Earlier this month, the Ministry of National Defense announced plans to cut troop levels by 9,200 in light of “warmer” ties with China, saying the measure would not jeopardize national defense because Taiwan was seeking “more advanced” and “high-tech” weapons.
However, with five consecutive years of shrinking defense budgets, more than US$13 billion in arms purchases still in the pipeline, a modernizing Chinese military and a US administration that appears increasingly reluctant to provide Taiwan with the weapons it needs, is the ministry’s optimism realistic or merely a smokescreen?
When asked to comment on the state of Taiwan’s defenses and how the nation could do more with a limited budget, in several instances, several defense experts made the case against high-profile expensive platforms in favor of smaller, relatively inexpensive and in many cases domestically produced asymmetrical options.
“Taiwan is on a peacetime footing budget-wise, even as its strategic plight worsens,” said James Holmes, associate professor of strategy at the US Naval War College and co-author of Red Star Over the Pacific.
“Three percent of GDP is not a serious budget for a nation facing mortal peril,” Holmes said of the goal set by President Ma Ying-jeou (馬英九), which has not been reached as the level of spending has dropped since Ma came into office in 2008, settling at about 2.2 percent of GDP for the current financial year.
In Holmes’ view, the Ma administration is allowing numbers to drive strategy and determined structure.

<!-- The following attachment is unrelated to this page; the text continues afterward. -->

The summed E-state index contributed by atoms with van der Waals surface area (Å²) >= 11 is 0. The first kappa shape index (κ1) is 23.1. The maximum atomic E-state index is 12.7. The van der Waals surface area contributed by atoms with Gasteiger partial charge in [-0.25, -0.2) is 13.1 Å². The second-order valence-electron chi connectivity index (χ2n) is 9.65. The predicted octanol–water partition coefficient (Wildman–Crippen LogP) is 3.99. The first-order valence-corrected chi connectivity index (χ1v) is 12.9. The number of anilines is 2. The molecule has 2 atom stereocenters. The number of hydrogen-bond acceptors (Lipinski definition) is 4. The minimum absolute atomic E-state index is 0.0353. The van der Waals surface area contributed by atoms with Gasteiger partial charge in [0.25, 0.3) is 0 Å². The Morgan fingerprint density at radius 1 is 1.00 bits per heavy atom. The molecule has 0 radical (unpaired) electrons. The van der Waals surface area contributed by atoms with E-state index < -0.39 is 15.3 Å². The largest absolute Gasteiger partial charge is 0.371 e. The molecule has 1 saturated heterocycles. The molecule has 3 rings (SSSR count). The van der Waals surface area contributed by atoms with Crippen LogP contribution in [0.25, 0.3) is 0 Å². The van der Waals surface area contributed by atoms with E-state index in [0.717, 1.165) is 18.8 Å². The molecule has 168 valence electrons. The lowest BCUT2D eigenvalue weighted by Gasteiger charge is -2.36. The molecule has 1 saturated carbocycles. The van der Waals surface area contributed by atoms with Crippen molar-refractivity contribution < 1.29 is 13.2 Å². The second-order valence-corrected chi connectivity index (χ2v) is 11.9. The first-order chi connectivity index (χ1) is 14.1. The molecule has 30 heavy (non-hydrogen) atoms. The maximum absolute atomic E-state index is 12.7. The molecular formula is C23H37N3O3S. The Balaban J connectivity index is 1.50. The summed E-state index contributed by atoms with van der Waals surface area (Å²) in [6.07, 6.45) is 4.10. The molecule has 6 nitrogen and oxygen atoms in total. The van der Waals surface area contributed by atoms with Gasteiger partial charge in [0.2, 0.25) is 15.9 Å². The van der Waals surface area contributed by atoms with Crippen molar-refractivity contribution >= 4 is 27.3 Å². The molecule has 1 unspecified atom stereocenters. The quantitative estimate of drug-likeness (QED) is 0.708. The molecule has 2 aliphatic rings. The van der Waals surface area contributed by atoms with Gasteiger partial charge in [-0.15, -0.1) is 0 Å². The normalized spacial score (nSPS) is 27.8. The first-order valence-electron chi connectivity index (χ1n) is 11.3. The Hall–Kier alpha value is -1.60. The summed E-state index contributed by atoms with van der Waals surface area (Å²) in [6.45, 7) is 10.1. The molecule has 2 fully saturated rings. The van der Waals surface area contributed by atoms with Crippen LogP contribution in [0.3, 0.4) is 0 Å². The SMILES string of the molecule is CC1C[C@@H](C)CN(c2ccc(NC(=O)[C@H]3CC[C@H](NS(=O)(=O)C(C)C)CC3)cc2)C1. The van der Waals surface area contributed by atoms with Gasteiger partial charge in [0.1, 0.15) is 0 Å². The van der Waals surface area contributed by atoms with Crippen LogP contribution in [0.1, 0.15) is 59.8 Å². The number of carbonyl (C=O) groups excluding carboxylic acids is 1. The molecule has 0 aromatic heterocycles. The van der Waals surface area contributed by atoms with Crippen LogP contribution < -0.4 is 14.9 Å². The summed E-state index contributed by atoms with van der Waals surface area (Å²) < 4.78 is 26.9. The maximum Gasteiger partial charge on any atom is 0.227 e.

“The notion of substituting technology for large numbers of bodies is a seductive one, but is Taipei just trying to justify predetermined budget cuts or has it developed a strategy of island defense that can be executed with far fewer troops?” he asked.
“It sounds like the former,” Holmes said.
Normandy, France, or Okinawa, Japan, should be the frame of reference for Taiwan’s defense strategy, he said, with a future war -representing nothing less than a battle for national survival.
“Even assuming the US authorizes sales of the items Taipei wants, the present, meager defense budget would rule out purchases of high-tech arms in adequate numbers,” he said.
For Wendell Minnick, Asia bureau chief at Defense News, the ministry’s rhetoric was yet another attempt to demonstrate calm to the Taiwanse public that is increasingly concerned about continued threats from China.
“Its solution to a reduction in manpower is magic swords to slay the dragon, [but] every US military commander knows that training, maintenance and logistics win wars,” he said.
“It helps to have a magic bullet or two, but it also helps to keep the gun that fires it clean and operational,” he said.
“Taiwan’s military budget is being squeezed as defense budgets decline and costs rise with the recent acquisition of about US$13 billion worth of new arms in the pipeline. The streamlining and reorganization plan is now delayed for the next three years due to this issue,” Minnick said. “Training will be reduced as will the move from conscription to an all-volunteer force.”
Ma promised during his electoral campaign in 2008 that he would seek to create an all--volunteer military by 2014, a very expensive endeavor by any measure.
Patriot PAC-3 missile systems, P-3C Orion aircraft, early-warning radar, F-16C/Ds and submarines are among the items that are believed to be part of the ministry’s high-tech shopping list. Several of those platforms were first offered by former US president George W. Bush’s administration nearly a decade ago and may no longer reflect the scope of the military threat that China represents today, as the US-Taiwan Business Council noted in a report recently.